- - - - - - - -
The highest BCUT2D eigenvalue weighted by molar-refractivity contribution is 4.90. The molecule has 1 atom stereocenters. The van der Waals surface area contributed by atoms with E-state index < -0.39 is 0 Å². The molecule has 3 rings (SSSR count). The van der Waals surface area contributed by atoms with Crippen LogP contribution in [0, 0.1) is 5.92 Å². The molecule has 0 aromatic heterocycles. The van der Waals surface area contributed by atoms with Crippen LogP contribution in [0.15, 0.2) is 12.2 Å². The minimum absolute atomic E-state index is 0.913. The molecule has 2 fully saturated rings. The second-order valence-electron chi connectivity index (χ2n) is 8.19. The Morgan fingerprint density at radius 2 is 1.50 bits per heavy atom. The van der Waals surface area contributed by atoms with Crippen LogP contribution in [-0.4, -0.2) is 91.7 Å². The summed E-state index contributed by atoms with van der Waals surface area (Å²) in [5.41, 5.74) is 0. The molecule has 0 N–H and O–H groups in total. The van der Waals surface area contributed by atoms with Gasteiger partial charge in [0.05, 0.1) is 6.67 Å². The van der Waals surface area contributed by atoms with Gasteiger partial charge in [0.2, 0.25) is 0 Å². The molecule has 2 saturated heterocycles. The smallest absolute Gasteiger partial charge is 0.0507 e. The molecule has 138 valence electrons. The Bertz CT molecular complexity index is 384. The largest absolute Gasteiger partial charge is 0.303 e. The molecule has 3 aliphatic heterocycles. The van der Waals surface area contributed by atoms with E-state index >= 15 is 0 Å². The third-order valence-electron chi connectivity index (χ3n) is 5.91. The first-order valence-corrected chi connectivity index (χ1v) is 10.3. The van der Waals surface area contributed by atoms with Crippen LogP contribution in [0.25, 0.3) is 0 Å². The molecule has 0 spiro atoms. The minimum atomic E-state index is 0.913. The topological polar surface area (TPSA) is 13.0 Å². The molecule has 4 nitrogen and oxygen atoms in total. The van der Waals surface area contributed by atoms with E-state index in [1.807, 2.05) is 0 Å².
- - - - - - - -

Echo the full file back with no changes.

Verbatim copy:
The highest BCUT2D eigenvalue weighted by molar-refractivity contribution is 4.90. The molecule has 1 atom stereocenters. The van der Waals surface area contributed by atoms with E-state index < -0.39 is 0 Å². The molecule has 3 rings (SSSR count). The van der Waals surface area contributed by atoms with Crippen LogP contribution in [0, 0.1) is 5.92 Å². The molecule has 0 aromatic heterocycles. The van der Waals surface area contributed by atoms with Crippen LogP contribution in [0.15, 0.2) is 12.2 Å². The minimum absolute atomic E-state index is 0.913. The molecule has 2 fully saturated rings. The second-order valence-electron chi connectivity index (χ2n) is 8.19. The Morgan fingerprint density at radius 2 is 1.50 bits per heavy atom. The van der Waals surface area contributed by atoms with Crippen LogP contribution in [-0.4, -0.2) is 91.7 Å². The summed E-state index contributed by atoms with van der Waals surface area (Å²) in [5.41, 5.74) is 0. The molecule has 0 N–H and O–H groups in total. The van der Waals surface area contributed by atoms with Gasteiger partial charge in [0.05, 0.1) is 6.67 Å². The van der Waals surface area contributed by atoms with Gasteiger partial charge in [0.2, 0.25) is 0 Å². The molecule has 2 saturated heterocycles. The smallest absolute Gasteiger partial charge is 0.0507 e. The molecule has 138 valence electrons. The Bertz CT molecular complexity index is 384. The largest absolute Gasteiger partial charge is 0.303 e. The molecule has 3 aliphatic heterocycles. The van der Waals surface area contributed by atoms with E-state index >= 15 is 0 Å². The third-order valence-electron chi connectivity index (χ3n) is 5.91. The first-order valence-corrected chi connectivity index (χ1v) is 10.3. The van der Waals surface area contributed by atoms with Crippen LogP contribution in [0.25, 0.3) is 0 Å². The molecule has 0 spiro atoms. The minimum atomic E-state index is 0.913. The topological polar surface area (TPSA) is 13.0 Å². The molecule has 4 nitrogen and oxygen atoms in total. The van der Waals surface area contributed by atoms with E-state index in [1.807, 2.05) is 0 Å².